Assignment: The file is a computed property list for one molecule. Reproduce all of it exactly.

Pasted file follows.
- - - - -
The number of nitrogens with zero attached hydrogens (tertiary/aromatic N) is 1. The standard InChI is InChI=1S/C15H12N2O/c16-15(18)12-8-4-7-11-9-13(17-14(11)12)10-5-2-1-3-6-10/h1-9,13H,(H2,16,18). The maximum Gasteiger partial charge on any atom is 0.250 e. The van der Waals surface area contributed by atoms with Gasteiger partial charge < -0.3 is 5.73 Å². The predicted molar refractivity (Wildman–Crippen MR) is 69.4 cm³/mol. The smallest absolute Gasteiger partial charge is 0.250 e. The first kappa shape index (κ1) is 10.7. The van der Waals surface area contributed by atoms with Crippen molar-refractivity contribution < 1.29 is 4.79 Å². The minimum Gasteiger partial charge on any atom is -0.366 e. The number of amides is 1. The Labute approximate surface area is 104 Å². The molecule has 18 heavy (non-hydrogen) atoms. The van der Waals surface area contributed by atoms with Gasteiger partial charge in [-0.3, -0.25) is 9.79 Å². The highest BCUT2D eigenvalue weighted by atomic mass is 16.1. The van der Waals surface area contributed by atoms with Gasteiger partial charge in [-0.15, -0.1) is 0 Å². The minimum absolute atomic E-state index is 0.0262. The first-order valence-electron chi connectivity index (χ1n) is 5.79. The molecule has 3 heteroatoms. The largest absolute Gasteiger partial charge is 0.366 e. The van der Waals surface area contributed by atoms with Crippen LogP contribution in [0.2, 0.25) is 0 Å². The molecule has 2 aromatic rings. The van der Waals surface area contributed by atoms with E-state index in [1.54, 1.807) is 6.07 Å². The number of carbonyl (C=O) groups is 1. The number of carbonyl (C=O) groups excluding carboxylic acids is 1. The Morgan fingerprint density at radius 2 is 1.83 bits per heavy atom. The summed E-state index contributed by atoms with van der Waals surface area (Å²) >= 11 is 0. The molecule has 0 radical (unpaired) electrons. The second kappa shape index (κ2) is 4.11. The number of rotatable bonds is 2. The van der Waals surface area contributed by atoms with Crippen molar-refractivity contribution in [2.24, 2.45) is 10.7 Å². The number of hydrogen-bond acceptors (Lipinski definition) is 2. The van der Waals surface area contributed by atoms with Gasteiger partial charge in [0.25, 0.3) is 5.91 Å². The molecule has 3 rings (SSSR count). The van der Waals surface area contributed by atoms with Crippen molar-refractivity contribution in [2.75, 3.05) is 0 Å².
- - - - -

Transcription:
The number of nitrogens with zero attached hydrogens (tertiary/aromatic N) is 1. The standard InChI is InChI=1S/C15H12N2O/c16-15(18)12-8-4-7-11-9-13(17-14(11)12)10-5-2-1-3-6-10/h1-9,13H,(H2,16,18). The maximum Gasteiger partial charge on any atom is 0.250 e. The van der Waals surface area contributed by atoms with Gasteiger partial charge < -0.3 is 5.73 Å². The predicted molar refractivity (Wildman–Crippen MR) is 69.4 cm³/mol. The smallest absolute Gasteiger partial charge is 0.250 e. The first kappa shape index (κ1) is 10.7. The van der Waals surface area contributed by atoms with Crippen molar-refractivity contribution < 1.29 is 4.79 Å². The minimum Gasteiger partial charge on any atom is -0.366 e. The number of amides is 1. The Labute approximate surface area is 104 Å². The molecule has 18 heavy (non-hydrogen) atoms. The van der Waals surface area contributed by atoms with Gasteiger partial charge in [-0.3, -0.25) is 9.79 Å². The highest BCUT2D eigenvalue weighted by atomic mass is 16.1. The van der Waals surface area contributed by atoms with Gasteiger partial charge in [-0.15, -0.1) is 0 Å². The minimum absolute atomic E-state index is 0.0262. The first-order valence-electron chi connectivity index (χ1n) is 5.79. The molecule has 3 heteroatoms. The largest absolute Gasteiger partial charge is 0.366 e. The van der Waals surface area contributed by atoms with Crippen LogP contribution in [0.2, 0.25) is 0 Å². The molecule has 2 aromatic rings. The van der Waals surface area contributed by atoms with E-state index in [1.54, 1.807) is 6.07 Å². The number of carbonyl (C=O) groups is 1. The number of carbonyl (C=O) groups excluding carboxylic acids is 1. The Morgan fingerprint density at radius 2 is 1.83 bits per heavy atom. The summed E-state index contributed by atoms with van der Waals surface area (Å²) >= 11 is 0. The molecule has 0 radical (unpaired) electrons. The second kappa shape index (κ2) is 4.11. The number of rotatable bonds is 2. The van der Waals surface area contributed by atoms with Crippen molar-refractivity contribution in [2.24, 2.45) is 10.7 Å². The number of hydrogen-bond acceptors (Lipinski definition) is 2. The van der Waals surface area contributed by atoms with Gasteiger partial charge in [0.25, 0.3) is 5.91 Å². The molecule has 3 rings (SSSR count). The van der Waals surface area contributed by atoms with Crippen molar-refractivity contribution in [2.75, 3.05) is 0 Å².